Lectures on Quantum Mechanics, StevenWeinberg, Cambridge U. Press, New York, 2013. $75.00 (358 pp.). ISBN: 978-1-107-02872-2

Steven Weinberg, a Nobel laureate for his contributions to the standard model of elementary particles, has a well-deserved reputation as a writer who draws on great depths of physical insight to produce exceptionally clear prose. Until now, his books have been intended either for a general or advanced audience. For general readers, his books include The First Three Minutes: A Modern View of the Origin of the Universe (Basic Books, 1977) and Lake Views: This World and the Universe (Harvard University Press, 2010). For advanced readers, he has written Gravitation and Cosmology (Wiley, 1972), the three-volume Quantum Theory of Fields (Cambridge University Press, 2000), and Cosmology (Oxford University Press, 2008).

Weinberg now turns his attention to a core subject in physics with Lectures on Quantum Mechanics, a text based on a year-long course he has taught to first-year graduate students. The book begins with a 27-page “Historical Introduction” that concisely and elegantly summarizes the development of quantum physics, including an explication of Werner Heisenberg’s matrix mechanics and its equivalence to Erwin Schrödinger’s wave mechanics. We also find some little-known historical tidbits, such as who coined the word “photon.”

The detailed discussion of quantum mechanics then begins with the Schrödinger equation for a particle in a central potential. Even in such well-worn territory, Weinberg finds interesting twists. For example, he neatly shows how the separability of the wavefunction follows directly from rotational symmetry. He also comments on how the energy levels of different atoms influence the cooling rates of astrophysical gases. This pattern of detailed mathematical exposition enlivened by examples—sometimes surprising ones—of physical phenomena continues throughout the book and is one of its chief merits.

Next, Weinberg introduces the mathematical machinery of state vectors, Hilbert space, observables, and transition amplitudes, with an emphasis on the role of symmetries. Strikingly, though, Paul Dirac’s bra–ket notation is eschewed almost entirely, because, as Weinberg explains in the preface, “for some purposes it is awkward.” That may be so, but given its ubiquity in the physics literature, it is disappointing that students will get so little exposure to it in this book.

Both students and experts will be particularly interested in the section “Interpretations of Quantum Mechanics,” which discusses the Copenhagen, many-worlds, and decoherent-histories interpretations in some detail. Weinberg’s striking conclusion, which he admits is “not universally shared,” is that “today there is no interpretation of quantum mechanics that does not have serious flaws.” That will no doubt provoke further debate, and the section is a good primer for those who would like to follow future developments.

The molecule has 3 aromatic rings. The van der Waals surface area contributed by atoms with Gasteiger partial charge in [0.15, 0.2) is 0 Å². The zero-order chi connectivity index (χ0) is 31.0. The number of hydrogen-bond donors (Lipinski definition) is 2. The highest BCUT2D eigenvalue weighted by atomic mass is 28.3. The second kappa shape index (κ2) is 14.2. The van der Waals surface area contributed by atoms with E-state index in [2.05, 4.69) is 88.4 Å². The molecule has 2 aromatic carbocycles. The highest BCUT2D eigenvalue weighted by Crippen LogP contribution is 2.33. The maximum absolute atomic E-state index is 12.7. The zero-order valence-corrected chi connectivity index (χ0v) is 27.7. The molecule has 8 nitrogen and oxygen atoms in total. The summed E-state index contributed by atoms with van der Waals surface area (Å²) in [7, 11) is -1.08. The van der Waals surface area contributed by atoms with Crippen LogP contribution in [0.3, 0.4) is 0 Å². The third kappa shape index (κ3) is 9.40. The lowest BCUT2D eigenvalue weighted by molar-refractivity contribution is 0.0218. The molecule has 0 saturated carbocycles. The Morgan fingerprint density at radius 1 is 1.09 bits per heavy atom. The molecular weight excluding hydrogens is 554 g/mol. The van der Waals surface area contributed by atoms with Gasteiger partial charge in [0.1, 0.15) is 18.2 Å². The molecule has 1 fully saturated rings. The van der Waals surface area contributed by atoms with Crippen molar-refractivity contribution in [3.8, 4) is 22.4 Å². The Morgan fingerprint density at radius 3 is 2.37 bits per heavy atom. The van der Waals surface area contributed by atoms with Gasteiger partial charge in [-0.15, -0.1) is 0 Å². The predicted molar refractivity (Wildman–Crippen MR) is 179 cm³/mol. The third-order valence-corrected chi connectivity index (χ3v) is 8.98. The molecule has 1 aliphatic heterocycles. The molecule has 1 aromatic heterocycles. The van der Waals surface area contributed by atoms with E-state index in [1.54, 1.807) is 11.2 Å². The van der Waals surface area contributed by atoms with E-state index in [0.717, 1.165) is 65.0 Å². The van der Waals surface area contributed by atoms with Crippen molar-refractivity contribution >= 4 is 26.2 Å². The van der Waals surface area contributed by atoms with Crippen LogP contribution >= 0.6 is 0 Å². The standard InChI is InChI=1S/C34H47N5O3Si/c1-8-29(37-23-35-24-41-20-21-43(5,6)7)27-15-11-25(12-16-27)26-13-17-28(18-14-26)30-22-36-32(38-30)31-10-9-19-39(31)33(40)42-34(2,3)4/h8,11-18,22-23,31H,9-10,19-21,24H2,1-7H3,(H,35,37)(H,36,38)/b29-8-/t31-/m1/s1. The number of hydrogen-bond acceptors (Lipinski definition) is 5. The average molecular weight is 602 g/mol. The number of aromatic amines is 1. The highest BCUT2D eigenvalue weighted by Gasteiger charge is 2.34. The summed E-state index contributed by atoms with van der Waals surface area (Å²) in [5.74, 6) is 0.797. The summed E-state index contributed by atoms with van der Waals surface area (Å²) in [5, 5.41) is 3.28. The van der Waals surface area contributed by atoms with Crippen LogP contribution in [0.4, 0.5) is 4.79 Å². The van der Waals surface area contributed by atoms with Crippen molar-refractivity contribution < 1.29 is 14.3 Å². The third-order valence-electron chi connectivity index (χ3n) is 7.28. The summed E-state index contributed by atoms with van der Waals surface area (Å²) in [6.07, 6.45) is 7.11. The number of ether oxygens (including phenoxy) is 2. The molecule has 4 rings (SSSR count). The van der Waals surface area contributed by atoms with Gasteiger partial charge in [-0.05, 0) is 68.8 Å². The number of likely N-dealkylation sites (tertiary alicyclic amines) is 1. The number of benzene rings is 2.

From here, the book moves on to material that is mostly standard for a graduate-level course. But Weinberg presents it with a high level of rigor and clarity and with numerous discussions of related physics not always found in other textbooks: for example, magic numbers in nuclei, how the parity of the pion was determined, and the existence of both left- and right-handed sugars as an example of symmetry breaking. He also gives a complete treatment of the quantization of the electromagnetic field using Dirac’s formalism for constrained systems. Calculations of radiative transition rates in atoms then take us back to the phenomena that originally prompted the development of quantum mechanics. The book concludes with a chapter on “Entanglement” that contains derivations of several forms of the Bell inequalities and an all-too-brief discussion of quantum computing.

In the 24 October 2002 New York Review of Books, Weinberg wrote of the tension between “cultures of the image and cultures of the word.” He declared, “I am an unreconstructed believer in the importance of the word, or its mathematical analogue, the equation.” This book clearly reflects that belief, as it contains not a single figure: There are no pictures, diagrams, plots, or graphs of any kind. Furthermore, Weinberg is completely comfortable with dense notation and expects that his readers will be as well: In the chapter “General Scattering Theory,” we encounter an S-matrix element labeled with 14 subscripts. These aspects of the book, along with a relatively modest set of end-of-chapter problems, may temper its appeal as a primary textbook, especially for students with limited preparation.

Overall, Lectures on Quantum Mechanics must be considered among the very best books on the subject for those who have had a good undergraduate introduction. The integration of clearly explained formalism with cogent physical examples is masterful, and the depth of knowledge and insight that Weinberg shares with readers is compelling.